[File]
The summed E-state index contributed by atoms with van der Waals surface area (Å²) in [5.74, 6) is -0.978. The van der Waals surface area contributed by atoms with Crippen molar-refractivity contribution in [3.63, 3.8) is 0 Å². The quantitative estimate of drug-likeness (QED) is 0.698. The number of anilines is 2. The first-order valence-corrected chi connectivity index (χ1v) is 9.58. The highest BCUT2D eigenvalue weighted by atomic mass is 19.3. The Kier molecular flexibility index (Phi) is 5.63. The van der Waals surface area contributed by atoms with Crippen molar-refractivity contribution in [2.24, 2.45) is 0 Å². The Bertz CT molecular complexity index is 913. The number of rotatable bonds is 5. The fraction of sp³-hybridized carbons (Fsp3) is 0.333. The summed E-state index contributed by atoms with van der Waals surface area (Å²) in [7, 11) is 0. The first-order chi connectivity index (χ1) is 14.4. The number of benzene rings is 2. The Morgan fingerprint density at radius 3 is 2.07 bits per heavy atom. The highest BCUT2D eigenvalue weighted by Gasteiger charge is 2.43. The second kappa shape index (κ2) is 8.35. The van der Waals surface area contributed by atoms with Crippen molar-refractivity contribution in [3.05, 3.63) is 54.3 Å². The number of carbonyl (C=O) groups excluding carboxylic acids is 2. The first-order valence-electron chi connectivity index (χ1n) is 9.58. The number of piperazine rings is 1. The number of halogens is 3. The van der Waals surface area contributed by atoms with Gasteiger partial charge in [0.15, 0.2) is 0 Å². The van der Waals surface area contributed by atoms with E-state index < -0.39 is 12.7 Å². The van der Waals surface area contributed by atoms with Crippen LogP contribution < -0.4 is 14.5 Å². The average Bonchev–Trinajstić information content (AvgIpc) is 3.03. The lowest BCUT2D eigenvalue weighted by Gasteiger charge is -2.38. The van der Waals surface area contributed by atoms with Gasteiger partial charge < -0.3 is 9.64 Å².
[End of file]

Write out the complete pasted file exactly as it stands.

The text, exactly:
The summed E-state index contributed by atoms with van der Waals surface area (Å²) in [5.74, 6) is -0.978. The van der Waals surface area contributed by atoms with Crippen molar-refractivity contribution in [3.63, 3.8) is 0 Å². The quantitative estimate of drug-likeness (QED) is 0.698. The number of anilines is 2. The first-order valence-corrected chi connectivity index (χ1v) is 9.58. The highest BCUT2D eigenvalue weighted by atomic mass is 19.3. The Kier molecular flexibility index (Phi) is 5.63. The van der Waals surface area contributed by atoms with Crippen molar-refractivity contribution in [2.24, 2.45) is 0 Å². The Bertz CT molecular complexity index is 913. The number of rotatable bonds is 5. The fraction of sp³-hybridized carbons (Fsp3) is 0.333. The summed E-state index contributed by atoms with van der Waals surface area (Å²) in [7, 11) is 0. The first-order chi connectivity index (χ1) is 14.4. The number of benzene rings is 2. The Morgan fingerprint density at radius 3 is 2.07 bits per heavy atom. The highest BCUT2D eigenvalue weighted by Gasteiger charge is 2.43. The second kappa shape index (κ2) is 8.35. The van der Waals surface area contributed by atoms with Crippen molar-refractivity contribution in [3.05, 3.63) is 54.3 Å². The number of carbonyl (C=O) groups excluding carboxylic acids is 2. The first-order valence-electron chi connectivity index (χ1n) is 9.58. The number of piperazine rings is 1. The number of halogens is 3. The van der Waals surface area contributed by atoms with Gasteiger partial charge in [0.15, 0.2) is 0 Å². The van der Waals surface area contributed by atoms with E-state index < -0.39 is 12.7 Å². The van der Waals surface area contributed by atoms with Crippen LogP contribution < -0.4 is 14.5 Å². The average Bonchev–Trinajstić information content (AvgIpc) is 3.03. The lowest BCUT2D eigenvalue weighted by Gasteiger charge is -2.38. The van der Waals surface area contributed by atoms with Gasteiger partial charge < -0.3 is 9.64 Å².